Landlords and property managers often express concerns about allowing pets. Some of these are addressed below.
Discuss your pet policy with potential tenants. Ask for references from previous landlords, veterinarians, dog trainers, pet-sitters, etc.
Some cats are prone to scratching furniture. If you are providing a furnished suite, choose furnishings with a smooth surface, which are less appealing to cats.
Depending on your local laws, you may be able to charge extra fees or a higher security deposit (damage deposit). You may aso be able to specifically state in the lease agreement that the renter is liable for any damages caused by their pet. Consult with the proper authorities to determine what you can do to help protect your rental unit.
Dogs who bark excessively can be frustrating to everyone, not just other tenants, but also the pet owner and other pet lovers! Training can help to resolve barking problems. Alternately, "doggy daycare" centres are an option for pet owners who want their dogs to have companionship and stimulation while the owners are away.
Cats should be kept indoors to prevent them from being a nuisance to other tenants or neighbours. Indoor cats lead longer and healthier lives, and can be perfectly happy with window ledges, scratching posts, toys, etc.
If permitted by law, you may want to add an addendum to the lease that states what steps are necessary to prevent pets from disturbing other tenants or neighbours.
If you are concerned about exposing other tenants to pet wastes, set aside a separate container for pet-owning tenants.
If you live in an area where fleas are a concern, ask potential renters with pets how they will control fleas. There are many types of products available to keep pets flea-free. Again, if local laws permit, you may want to add a clause that allows you to charge the tenant for any professional services required if the unit is found to have fleas.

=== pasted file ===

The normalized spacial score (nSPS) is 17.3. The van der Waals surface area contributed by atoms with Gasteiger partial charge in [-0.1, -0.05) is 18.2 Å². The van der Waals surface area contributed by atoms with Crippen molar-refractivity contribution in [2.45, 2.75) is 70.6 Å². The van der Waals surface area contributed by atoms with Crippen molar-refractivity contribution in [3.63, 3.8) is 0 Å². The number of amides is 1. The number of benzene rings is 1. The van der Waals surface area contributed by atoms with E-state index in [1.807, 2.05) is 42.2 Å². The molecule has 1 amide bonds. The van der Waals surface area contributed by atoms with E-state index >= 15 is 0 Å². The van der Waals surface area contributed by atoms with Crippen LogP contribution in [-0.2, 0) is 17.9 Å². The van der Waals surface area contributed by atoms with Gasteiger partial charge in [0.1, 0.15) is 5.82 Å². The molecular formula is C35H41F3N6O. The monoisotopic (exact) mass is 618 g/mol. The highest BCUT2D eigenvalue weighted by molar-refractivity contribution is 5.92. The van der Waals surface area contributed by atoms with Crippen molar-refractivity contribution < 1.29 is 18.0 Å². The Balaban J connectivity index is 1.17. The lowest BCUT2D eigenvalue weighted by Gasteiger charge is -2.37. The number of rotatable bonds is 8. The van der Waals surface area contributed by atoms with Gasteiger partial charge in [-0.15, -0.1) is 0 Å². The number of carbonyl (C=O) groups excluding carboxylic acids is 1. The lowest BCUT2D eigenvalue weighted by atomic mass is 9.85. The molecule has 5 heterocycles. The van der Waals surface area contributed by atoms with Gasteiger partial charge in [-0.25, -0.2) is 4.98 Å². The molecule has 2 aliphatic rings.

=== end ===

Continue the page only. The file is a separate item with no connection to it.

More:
Dogs should be assessed individually - not rejected (or accepted) based solely on size or breed. Ask for references from veterinarians, dog trainers, pet-sitters, former landlords, and so forth. Ask if the potential tenant's pet has ever bitten anyone or has had a history of aggressive behavior. Dogs should also be spayed or neutered to reduce the risk of biting (among other reasons).
Consult with a qualified legal professional on including a clause to proetect you and your company should a tenant's dog injure anyone.
Landlords should also be aware of any municipal regulations regarding dog breeds. Some areas have enacted 'breed-specific legislation' that bans certain dog breeds from the municipality, or requires owners to comply with a strict set of rules.
People with pets, especially those who have rented before, know how hard it is to find a suitable rental unit that accepts pets, and are usually conscientious about keeping the rental unit in good shape. Responsible pet owners also realize that keeping a clean living area is important to their pet's health.
Again, tenants and their pets should be evaluated on an individual basis. People with long-haired pets are not necessarily going to allow their units to get dirtier, nor are big dogs necessarily going to make more of a mess. Have a chat with the tenant to try and get a good feel for what type of pet owner he is. It is typically the pet owner, not the pet, who is a better indicator of whether or not they will be good, suitable tenants.